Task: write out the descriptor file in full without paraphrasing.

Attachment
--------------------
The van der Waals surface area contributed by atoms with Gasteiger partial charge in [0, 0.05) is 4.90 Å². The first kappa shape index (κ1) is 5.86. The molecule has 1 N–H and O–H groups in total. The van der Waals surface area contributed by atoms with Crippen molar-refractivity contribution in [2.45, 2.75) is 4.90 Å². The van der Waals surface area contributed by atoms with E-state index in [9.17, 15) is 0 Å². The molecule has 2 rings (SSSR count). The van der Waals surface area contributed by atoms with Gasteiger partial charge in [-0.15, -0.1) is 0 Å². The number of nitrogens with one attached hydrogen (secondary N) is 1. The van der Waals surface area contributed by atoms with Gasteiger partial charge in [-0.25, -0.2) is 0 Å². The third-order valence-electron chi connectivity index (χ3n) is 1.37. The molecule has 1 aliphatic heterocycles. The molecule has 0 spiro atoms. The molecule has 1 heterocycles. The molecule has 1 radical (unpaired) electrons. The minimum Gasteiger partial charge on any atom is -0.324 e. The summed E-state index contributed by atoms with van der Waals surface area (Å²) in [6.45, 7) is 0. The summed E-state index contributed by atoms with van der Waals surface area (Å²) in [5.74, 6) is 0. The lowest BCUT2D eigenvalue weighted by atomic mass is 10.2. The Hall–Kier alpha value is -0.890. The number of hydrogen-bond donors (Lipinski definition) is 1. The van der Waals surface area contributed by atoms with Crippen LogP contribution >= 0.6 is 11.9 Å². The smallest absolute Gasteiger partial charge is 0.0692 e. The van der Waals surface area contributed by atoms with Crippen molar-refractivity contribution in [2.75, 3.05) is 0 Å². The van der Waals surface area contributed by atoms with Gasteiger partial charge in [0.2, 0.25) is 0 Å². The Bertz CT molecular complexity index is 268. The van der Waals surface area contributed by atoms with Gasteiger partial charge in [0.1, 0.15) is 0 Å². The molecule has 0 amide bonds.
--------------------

The van der Waals surface area contributed by atoms with Gasteiger partial charge in [0, 0.05) is 4.90 Å². The first kappa shape index (κ1) is 5.86. The molecule has 1 N–H and O–H groups in total. The van der Waals surface area contributed by atoms with Crippen molar-refractivity contribution in [2.45, 2.75) is 4.90 Å². The van der Waals surface area contributed by atoms with E-state index in [9.17, 15) is 0 Å². The molecule has 2 rings (SSSR count). The van der Waals surface area contributed by atoms with Gasteiger partial charge in [-0.15, -0.1) is 0 Å². The number of nitrogens with one attached hydrogen (secondary N) is 1. The van der Waals surface area contributed by atoms with Gasteiger partial charge in [-0.25, -0.2) is 0 Å². The third-order valence-electron chi connectivity index (χ3n) is 1.37. The molecule has 1 aliphatic heterocycles. The molecule has 0 spiro atoms. The molecule has 1 heterocycles. The molecule has 1 radical (unpaired) electrons. The minimum Gasteiger partial charge on any atom is -0.324 e. The summed E-state index contributed by atoms with van der Waals surface area (Å²) in [6.45, 7) is 0. The summed E-state index contributed by atoms with van der Waals surface area (Å²) in [5.74, 6) is 0. The lowest BCUT2D eigenvalue weighted by atomic mass is 10.2. The Hall–Kier alpha value is -0.890. The number of hydrogen-bond donors (Lipinski definition) is 1. The van der Waals surface area contributed by atoms with Crippen LogP contribution >= 0.6 is 11.9 Å². The smallest absolute Gasteiger partial charge is 0.0692 e. The van der Waals surface area contributed by atoms with Crippen molar-refractivity contribution in [2.75, 3.05) is 0 Å². The van der Waals surface area contributed by atoms with Gasteiger partial charge in [0.2, 0.25) is 0 Å². The Bertz CT molecular complexity index is 268. The van der Waals surface area contributed by atoms with Gasteiger partial charge in [0.1, 0.15) is 0 Å². The molecule has 0 amide bonds.